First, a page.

“DJ and Matthew, those were two powerful weapons to have on our football team,” says Brad Chesshir, then the head coach. “Of course, DJ was our go-to guy, and Matthew knew that. Matthew gained a lot of confidence through DJ, because DJ made plays. If Matthew could get the ball to him, DJ was going to make a play.”

 

They did indeed make plenty of plays together.

 

The game against West Monroe, traditionally a powerhouse program, was one for their personal record books. ASH lost in a wild 48-33 shootout – its record dropping to 1-5 – but Beck and Chark connected on 13 passes for 120 yards and two touchdowns. It is still the most catches Chark has ever had in a game.

 

Then there was the big matchup against rival Pineville. Late in the fourth quarter, ASH trailed by a touchdown and got the ball at its own 30-yard line. Beck and Chark first connected on a 28-yard pass play that a facemask penalty stretched into a 43-yard gain. Soon thereafter, with 46 seconds left in regulation time, they again connected, this time on a dramatic 16-yard touchdown pass that forced the game into overtime (and ASH ultimately won).

 

Five years later, Beck is able to laugh at himself as he reveals that his last-minute touchdown pass actually involved more drama than anyone else ever realized.

 

That was because – after calling a play his team knew as “Ole Miss” – Beck went blank and couldn’t remember what routes his receivers were going to run.

 

“I guess I can say it now,” Beck hesitantly offers. “I never even knew where DJ was going to be. I just knew I was going to look for him, and if I could see him open, I was going to throw it to him.”

 

Beck found Chark on a crossing route. Chark caught the ball at the 5-yard line, eluded a defender, dove toward the end zone, and made it just across the goal line for the heart-pounding score.

 

“That was a big-time throw over the middle,” Chark recalls.

 

Then he is told something he never knew – that Beck had somehow executed the play without even knowing what it was.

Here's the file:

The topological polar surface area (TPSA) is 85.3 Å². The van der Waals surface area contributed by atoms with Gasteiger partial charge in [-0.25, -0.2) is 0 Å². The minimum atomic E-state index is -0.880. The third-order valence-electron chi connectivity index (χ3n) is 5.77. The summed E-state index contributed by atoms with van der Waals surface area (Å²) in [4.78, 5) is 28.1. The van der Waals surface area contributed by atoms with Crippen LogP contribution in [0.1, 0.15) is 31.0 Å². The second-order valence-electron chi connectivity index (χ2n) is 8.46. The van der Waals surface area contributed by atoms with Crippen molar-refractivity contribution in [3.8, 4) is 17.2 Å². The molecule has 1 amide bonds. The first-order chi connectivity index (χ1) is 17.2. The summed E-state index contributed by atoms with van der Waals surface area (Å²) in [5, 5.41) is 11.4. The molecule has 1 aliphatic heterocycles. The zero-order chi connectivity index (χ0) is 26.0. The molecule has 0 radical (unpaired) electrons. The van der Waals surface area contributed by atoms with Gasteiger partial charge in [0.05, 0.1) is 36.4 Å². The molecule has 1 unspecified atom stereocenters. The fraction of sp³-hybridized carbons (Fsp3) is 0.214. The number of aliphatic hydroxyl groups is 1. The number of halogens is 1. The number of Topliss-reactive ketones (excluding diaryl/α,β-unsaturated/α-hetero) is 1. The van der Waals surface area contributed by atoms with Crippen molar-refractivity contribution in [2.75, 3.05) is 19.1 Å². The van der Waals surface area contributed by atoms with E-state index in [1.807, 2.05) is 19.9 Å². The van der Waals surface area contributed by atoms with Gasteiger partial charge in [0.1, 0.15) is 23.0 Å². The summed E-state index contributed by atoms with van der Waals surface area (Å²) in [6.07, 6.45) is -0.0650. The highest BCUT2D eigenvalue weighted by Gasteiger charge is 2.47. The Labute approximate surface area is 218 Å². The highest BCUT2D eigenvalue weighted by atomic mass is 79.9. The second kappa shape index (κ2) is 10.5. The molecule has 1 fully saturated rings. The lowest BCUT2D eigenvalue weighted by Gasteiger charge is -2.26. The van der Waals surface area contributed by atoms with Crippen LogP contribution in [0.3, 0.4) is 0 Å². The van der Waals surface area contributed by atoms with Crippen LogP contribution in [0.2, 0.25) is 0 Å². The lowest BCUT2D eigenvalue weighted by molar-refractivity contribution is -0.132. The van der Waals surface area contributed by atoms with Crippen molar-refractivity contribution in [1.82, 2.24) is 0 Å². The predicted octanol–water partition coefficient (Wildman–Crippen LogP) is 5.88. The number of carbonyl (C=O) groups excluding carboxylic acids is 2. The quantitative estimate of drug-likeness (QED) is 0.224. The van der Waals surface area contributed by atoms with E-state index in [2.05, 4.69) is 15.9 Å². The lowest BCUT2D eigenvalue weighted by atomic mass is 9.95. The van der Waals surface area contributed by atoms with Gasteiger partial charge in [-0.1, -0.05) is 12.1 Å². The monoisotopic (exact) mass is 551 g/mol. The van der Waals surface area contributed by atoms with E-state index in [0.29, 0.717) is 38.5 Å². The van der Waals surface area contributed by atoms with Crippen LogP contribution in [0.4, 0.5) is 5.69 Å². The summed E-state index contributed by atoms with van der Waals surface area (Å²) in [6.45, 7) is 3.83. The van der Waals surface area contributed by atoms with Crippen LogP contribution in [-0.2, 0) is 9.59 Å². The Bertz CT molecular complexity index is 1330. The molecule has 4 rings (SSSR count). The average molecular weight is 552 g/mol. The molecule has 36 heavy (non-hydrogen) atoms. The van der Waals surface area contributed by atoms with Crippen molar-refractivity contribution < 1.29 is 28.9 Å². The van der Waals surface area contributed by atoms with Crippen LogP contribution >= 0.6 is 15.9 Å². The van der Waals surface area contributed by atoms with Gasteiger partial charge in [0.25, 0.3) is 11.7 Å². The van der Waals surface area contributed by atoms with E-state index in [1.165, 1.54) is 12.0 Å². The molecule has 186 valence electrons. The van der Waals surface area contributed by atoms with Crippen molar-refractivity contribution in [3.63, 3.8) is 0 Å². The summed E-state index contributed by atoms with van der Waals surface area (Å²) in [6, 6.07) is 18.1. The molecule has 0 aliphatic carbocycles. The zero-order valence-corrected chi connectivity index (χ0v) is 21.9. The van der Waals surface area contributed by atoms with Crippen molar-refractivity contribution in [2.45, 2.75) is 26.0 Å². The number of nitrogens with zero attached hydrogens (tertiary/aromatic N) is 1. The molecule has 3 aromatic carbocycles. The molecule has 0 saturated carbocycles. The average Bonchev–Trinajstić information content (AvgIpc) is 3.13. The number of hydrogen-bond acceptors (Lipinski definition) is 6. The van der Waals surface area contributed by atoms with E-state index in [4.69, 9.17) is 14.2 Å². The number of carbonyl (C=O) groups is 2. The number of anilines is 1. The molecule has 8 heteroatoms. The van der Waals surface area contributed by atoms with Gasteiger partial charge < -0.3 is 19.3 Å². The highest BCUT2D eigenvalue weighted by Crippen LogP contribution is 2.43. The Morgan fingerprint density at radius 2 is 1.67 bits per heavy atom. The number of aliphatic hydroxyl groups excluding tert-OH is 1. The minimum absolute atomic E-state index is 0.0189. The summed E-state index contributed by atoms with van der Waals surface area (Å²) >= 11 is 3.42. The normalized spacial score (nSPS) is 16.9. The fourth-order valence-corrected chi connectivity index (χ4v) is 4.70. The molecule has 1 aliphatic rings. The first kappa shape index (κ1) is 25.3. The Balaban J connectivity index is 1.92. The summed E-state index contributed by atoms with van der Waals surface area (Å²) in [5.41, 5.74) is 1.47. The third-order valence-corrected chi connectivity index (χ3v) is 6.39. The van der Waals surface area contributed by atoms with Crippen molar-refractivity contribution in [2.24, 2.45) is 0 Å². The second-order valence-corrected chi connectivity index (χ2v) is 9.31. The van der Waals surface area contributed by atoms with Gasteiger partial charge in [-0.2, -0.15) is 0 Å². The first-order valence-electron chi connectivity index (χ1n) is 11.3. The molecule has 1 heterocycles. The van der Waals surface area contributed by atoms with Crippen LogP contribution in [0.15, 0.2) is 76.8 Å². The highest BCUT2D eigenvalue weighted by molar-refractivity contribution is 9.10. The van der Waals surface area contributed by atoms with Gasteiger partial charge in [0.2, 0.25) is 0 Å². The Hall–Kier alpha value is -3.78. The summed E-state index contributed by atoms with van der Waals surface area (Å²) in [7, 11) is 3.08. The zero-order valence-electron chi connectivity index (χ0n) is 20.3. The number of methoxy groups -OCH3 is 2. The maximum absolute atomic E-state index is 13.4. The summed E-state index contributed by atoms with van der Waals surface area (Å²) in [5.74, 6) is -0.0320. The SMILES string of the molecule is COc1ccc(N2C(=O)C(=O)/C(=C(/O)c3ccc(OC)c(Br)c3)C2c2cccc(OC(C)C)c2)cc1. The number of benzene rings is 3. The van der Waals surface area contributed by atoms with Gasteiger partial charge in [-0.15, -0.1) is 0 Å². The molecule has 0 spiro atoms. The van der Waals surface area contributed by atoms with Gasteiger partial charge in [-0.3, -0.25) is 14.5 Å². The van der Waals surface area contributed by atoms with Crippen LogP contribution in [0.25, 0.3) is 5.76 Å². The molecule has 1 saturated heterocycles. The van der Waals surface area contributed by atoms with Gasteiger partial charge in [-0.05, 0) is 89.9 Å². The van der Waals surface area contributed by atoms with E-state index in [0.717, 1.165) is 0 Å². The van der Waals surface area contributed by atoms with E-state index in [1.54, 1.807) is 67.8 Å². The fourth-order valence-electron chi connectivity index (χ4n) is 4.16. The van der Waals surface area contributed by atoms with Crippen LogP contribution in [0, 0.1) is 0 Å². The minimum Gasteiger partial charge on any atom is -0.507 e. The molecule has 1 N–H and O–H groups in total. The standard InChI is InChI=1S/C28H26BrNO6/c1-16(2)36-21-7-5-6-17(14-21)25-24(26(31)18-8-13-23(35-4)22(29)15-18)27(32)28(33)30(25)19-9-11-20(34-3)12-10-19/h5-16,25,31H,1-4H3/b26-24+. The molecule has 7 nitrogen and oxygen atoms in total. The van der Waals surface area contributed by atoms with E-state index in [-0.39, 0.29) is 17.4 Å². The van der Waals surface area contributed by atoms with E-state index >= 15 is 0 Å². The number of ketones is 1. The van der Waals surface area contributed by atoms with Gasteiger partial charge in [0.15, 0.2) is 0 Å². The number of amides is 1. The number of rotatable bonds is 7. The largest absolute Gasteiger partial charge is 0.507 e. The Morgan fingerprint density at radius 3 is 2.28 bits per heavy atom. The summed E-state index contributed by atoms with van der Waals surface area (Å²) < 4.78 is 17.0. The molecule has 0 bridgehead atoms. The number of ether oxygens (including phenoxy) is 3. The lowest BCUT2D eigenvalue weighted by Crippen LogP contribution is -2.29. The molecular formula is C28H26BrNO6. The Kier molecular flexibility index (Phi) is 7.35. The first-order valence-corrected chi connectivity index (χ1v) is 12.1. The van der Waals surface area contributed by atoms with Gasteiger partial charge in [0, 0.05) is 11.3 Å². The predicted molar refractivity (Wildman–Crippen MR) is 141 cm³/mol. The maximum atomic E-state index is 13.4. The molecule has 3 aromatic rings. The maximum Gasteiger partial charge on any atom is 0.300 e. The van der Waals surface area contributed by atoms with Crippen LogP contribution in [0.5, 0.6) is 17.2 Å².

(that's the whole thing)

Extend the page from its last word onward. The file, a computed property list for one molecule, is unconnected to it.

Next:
“Really?” Chark says. He laughs. He compliments Beck for making a perfect pass under such stressful circumstances.

 

Then he says this: “We completed it, so that’s all that mattered. We won that game. We only won two games that year. So maybe it was a good thing Matt didn’t know the play!”

 

Chark left for LSU after he and Beck had that one full season together.

 

Beck had two more years as a high school quarterback. He had an impressive run – once passing for an eye-popping 537 yards in a single game and later earning All-State recognition for the whole of his senior season.

 

Ultimately, though, Beck chose baseball over football.

 

“I definitely think he could have been a college quarterback … and been pretty good,” Chark says. “But I’m glad he was able to do what he loves and be a baseball player at LSU. That’s huge.”

 

The hometown buddies have enjoyed being together at LSU.

 

They talk. They text. They see each other in the weight room. And each loves letting everyone know when the other is doing well.

 

“That’s my guy!” Beck routinely announced to anyone who would listen whenever Chark made a big play for the football Tigers. “That’s my guy!”

 

Chark says he enjoys supporting his favorite baseball player via social media: “I love when I can see a tweet that says Matthew Beck did this or that, because I’m definitely retweeting it.”

 

Beck can’t wait to see his friend picked in the NFL draft. After being named co-MVP of the Senior Bowl and then shining at the NFL Combine – leading all receivers in both the 40-yard dash (4.34 seconds) and vertical jump (40 inches) – Chark has climbed significantly in mock drafts.  

 

“I’m so excited for him,” Beck says. “Whatever team picks him, they’re going to have a great football player and an even better person.”

 

Chark is equally excited about continuing to see Beck progress as a pitcher. He is already doing well. In 15 relief appearances this season, Beck has yielded only two runs in 18 2/3 innings, giving him a stellar ERA of 0.96. He has one win and no losses.

 

“I want to see him take over,” Chark says. “I feel like he definitely has the ability to … and then there will be two players from Alexandria that put their names in the books here.”

 

Who knows? Perhaps that will also lead to another good trivia question: Who are the high school football teammates from Alexandria who shared a couple of years at LSU and are now playing two different professional sports?